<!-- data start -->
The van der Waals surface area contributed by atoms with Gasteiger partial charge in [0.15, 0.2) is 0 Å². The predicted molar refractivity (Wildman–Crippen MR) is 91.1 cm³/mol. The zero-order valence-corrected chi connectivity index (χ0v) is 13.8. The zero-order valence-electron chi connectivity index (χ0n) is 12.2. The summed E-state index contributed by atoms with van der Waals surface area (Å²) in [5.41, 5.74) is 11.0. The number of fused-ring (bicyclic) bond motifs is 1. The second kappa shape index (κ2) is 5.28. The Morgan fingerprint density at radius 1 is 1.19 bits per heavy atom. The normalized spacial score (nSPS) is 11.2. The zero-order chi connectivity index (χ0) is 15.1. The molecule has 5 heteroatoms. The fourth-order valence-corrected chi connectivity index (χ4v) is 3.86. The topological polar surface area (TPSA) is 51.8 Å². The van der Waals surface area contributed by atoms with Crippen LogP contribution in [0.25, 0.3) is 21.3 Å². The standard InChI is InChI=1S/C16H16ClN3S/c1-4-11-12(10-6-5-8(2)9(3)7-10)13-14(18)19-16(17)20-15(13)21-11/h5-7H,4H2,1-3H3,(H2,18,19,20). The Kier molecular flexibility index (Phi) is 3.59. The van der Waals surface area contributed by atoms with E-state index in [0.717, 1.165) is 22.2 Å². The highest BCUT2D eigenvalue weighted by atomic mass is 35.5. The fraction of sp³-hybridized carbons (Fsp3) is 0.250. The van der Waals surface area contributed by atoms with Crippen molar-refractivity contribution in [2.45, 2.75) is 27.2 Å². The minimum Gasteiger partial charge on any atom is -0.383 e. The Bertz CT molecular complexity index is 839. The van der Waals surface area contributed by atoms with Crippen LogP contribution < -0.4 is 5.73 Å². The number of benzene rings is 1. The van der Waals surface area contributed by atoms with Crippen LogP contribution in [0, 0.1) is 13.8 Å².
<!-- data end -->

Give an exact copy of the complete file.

The van der Waals surface area contributed by atoms with Gasteiger partial charge in [0.15, 0.2) is 0 Å². The predicted molar refractivity (Wildman–Crippen MR) is 91.1 cm³/mol. The zero-order valence-corrected chi connectivity index (χ0v) is 13.8. The zero-order valence-electron chi connectivity index (χ0n) is 12.2. The summed E-state index contributed by atoms with van der Waals surface area (Å²) in [5.41, 5.74) is 11.0. The number of fused-ring (bicyclic) bond motifs is 1. The second kappa shape index (κ2) is 5.28. The Morgan fingerprint density at radius 1 is 1.19 bits per heavy atom. The normalized spacial score (nSPS) is 11.2. The zero-order chi connectivity index (χ0) is 15.1. The molecule has 5 heteroatoms. The fourth-order valence-corrected chi connectivity index (χ4v) is 3.86. The topological polar surface area (TPSA) is 51.8 Å². The van der Waals surface area contributed by atoms with Crippen LogP contribution in [0.25, 0.3) is 21.3 Å². The standard InChI is InChI=1S/C16H16ClN3S/c1-4-11-12(10-6-5-8(2)9(3)7-10)13-14(18)19-16(17)20-15(13)21-11/h5-7H,4H2,1-3H3,(H2,18,19,20). The Kier molecular flexibility index (Phi) is 3.59. The van der Waals surface area contributed by atoms with E-state index in [0.717, 1.165) is 22.2 Å². The highest BCUT2D eigenvalue weighted by atomic mass is 35.5. The fraction of sp³-hybridized carbons (Fsp3) is 0.250. The van der Waals surface area contributed by atoms with Crippen molar-refractivity contribution in [2.45, 2.75) is 27.2 Å². The minimum Gasteiger partial charge on any atom is -0.383 e. The Bertz CT molecular complexity index is 839. The van der Waals surface area contributed by atoms with Crippen LogP contribution < -0.4 is 5.73 Å². The number of benzene rings is 1. The van der Waals surface area contributed by atoms with Crippen LogP contribution in [0, 0.1) is 13.8 Å².